New wireless imaging test identified the cause of gastrointestinal bleeding in majority of patients

May 20, 2002

SAN FRANCISCO, CA (May 20, 2002, 8:00 a.m, PST) Researchers at Cedars-Sinai Medical Center report that a new imaging test identified the cause of gastrointestinal (GI) bleeding in the majority of patients unable to be diagnosed with conventional imaging methods. The test involves swallowing a tiny camera-in-a-capsule that takes constant color pictures as it passes through the GI tract. The findings, presented at the annual meeting of Digestive Disease Week 2002 in San Francisco, may enable physicians to diagnose and treat the cause of GI bleeding at the outset of patients' symptoms.

"We found the cause of bleeding in the majority of our difficult-to-diagnose patients, enabling us to offer more effective treatment options sooner rather than later," said Simon K. Lo, the lead investigator of the study and Director of the Interventional Endoscopy program at Cedars-Sinai Medical Center.

GI bleeds can occur due to ulcers, broken blood vessels, tumors, and diseases of the small intestine such as Crohn's disease. However, conventional imaging tests often fail to find the source of the bleed because they cannot extend throughout the length of the entire small intestine. For example, upper endoscopic procedures can only visualize about the first third of the small intestine - an organ which is 15-20 feet long - while colonoscopy can only see the last three or four feet. The video capsule (produced by Given Imaging, Ltd.), on the other hand, was engineered to view most of the GI tract via a wireless endoscopic approach. About the size of a large megavitamin, the capsule contains a camera, light source, radio transmitter and battery and works by transmitting pictures of the small intestine to a wireless recorder that the patient wears on a belt. Patients swallow the capsule in the morning and the images are downloaded to a computer where they can be read six to eight hours later.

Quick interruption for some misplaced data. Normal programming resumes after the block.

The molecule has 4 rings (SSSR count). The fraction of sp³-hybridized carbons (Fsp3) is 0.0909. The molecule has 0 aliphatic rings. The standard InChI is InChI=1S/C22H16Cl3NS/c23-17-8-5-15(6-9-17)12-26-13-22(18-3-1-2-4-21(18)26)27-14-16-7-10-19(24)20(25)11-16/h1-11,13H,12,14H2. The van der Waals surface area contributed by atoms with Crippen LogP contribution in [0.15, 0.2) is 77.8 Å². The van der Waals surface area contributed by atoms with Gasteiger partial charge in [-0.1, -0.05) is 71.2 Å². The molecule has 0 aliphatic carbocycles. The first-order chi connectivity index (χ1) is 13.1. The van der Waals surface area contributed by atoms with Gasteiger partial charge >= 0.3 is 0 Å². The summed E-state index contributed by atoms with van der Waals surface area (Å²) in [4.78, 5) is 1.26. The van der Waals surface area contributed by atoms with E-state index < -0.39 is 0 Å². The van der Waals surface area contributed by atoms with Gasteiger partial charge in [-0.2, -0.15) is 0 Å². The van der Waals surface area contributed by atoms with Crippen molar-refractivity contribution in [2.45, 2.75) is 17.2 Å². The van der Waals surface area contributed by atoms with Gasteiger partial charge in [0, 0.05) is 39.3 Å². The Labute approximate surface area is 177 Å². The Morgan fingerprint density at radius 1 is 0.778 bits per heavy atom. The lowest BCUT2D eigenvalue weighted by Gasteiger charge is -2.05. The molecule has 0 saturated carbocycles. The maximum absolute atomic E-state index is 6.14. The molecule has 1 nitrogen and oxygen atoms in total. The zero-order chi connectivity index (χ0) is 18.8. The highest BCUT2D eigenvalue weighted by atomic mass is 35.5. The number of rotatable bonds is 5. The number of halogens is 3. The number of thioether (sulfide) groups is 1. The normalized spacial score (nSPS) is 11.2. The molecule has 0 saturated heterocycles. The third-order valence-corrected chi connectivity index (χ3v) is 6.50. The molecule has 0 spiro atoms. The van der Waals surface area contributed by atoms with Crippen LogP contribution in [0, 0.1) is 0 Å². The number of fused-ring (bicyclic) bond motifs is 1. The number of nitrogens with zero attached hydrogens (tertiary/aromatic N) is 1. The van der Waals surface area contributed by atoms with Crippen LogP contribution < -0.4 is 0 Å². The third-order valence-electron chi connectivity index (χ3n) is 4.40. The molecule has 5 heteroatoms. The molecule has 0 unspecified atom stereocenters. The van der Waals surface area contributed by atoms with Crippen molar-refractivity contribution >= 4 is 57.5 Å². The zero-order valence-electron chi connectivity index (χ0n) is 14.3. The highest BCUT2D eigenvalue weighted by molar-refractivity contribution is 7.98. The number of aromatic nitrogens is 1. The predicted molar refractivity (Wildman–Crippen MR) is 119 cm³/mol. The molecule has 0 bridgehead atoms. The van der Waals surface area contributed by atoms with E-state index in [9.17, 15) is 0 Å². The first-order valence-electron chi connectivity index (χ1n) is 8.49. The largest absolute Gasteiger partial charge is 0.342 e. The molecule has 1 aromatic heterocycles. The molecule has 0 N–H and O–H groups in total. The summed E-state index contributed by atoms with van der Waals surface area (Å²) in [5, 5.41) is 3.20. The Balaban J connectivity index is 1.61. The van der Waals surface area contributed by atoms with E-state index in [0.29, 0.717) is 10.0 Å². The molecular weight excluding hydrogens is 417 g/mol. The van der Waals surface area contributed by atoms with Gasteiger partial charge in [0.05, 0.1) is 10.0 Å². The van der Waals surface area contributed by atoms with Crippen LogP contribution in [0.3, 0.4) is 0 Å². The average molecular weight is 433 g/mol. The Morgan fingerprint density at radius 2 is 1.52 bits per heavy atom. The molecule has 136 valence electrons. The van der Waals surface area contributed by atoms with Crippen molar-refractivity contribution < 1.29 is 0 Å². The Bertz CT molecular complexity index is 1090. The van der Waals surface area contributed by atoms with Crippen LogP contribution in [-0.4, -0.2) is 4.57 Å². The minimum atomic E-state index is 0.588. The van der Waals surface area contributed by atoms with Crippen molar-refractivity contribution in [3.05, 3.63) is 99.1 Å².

In the study, the investigators examined the imaging studies of 37 patients with undiagnosed GI bleeding who had undergone an imaging test with the video capsule. Of these, the investigators identified the likely source of bleeding in 28 patients (76 percent) with conditions not previously diagnosed with conventional tests. Further, many of these patients (43 percent) were found to have active bleeding in the small intestine regardless of whether their symptoms indicated it.

"We found that wireless endoscopy can be used to identify the source of bleeding even in patients who have undergone multiple prior imaging tests and whose symptoms aren't indicative of an active bleed," said Dr. Lo. "This means that patients may ultimately be able to benefit from treatment before they experience a worsening of their symptoms."
-end-
Cedars-Sinai Medical Center is one of the largest non-profit academic medical centers in the Western United States. For the fifth straight two-year period, Cedars-Sinai has been named Southern California's gold standard in health care in an independent survey. Cedars-Sinai is internationally renowned for its diagnostic and treatment capabilities and its broad spectrum of programs and services, as well as breakthrough biomedical research and superlative medical education. Named among the 100 "Most Wired" hospitals in health care in 2001, the Medical Center ranks among the top seven non-university hospitals in the nation for its research activities.